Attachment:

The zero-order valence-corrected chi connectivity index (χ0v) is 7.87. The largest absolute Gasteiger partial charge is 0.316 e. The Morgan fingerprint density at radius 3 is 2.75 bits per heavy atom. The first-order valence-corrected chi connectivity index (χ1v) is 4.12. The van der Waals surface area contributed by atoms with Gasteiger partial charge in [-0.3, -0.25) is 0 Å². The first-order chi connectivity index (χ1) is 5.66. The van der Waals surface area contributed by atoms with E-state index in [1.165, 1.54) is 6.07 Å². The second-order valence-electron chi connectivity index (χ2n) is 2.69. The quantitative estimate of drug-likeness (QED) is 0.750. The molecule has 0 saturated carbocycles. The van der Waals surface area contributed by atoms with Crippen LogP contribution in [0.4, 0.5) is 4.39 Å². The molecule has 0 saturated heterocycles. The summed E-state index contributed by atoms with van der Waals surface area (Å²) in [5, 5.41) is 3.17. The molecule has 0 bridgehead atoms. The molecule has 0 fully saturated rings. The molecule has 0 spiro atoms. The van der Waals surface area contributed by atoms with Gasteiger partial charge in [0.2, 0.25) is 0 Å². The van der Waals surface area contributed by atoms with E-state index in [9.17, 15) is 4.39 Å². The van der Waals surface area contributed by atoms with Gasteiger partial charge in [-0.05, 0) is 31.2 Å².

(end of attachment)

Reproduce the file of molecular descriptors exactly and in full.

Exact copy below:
The zero-order valence-corrected chi connectivity index (χ0v) is 7.87. The largest absolute Gasteiger partial charge is 0.316 e. The Morgan fingerprint density at radius 3 is 2.75 bits per heavy atom. The first-order valence-corrected chi connectivity index (χ1v) is 4.12. The van der Waals surface area contributed by atoms with Gasteiger partial charge in [-0.3, -0.25) is 0 Å². The first-order chi connectivity index (χ1) is 5.66. The van der Waals surface area contributed by atoms with E-state index in [1.165, 1.54) is 6.07 Å². The second-order valence-electron chi connectivity index (χ2n) is 2.69. The quantitative estimate of drug-likeness (QED) is 0.750. The molecule has 0 saturated carbocycles. The van der Waals surface area contributed by atoms with Crippen LogP contribution in [0.4, 0.5) is 4.39 Å². The molecule has 0 saturated heterocycles. The summed E-state index contributed by atoms with van der Waals surface area (Å²) in [5, 5.41) is 3.17. The molecule has 0 bridgehead atoms. The molecule has 0 fully saturated rings. The molecule has 0 spiro atoms. The van der Waals surface area contributed by atoms with Gasteiger partial charge in [0.2, 0.25) is 0 Å². The van der Waals surface area contributed by atoms with E-state index in [9.17, 15) is 4.39 Å². The van der Waals surface area contributed by atoms with Gasteiger partial charge in [-0.05, 0) is 31.2 Å².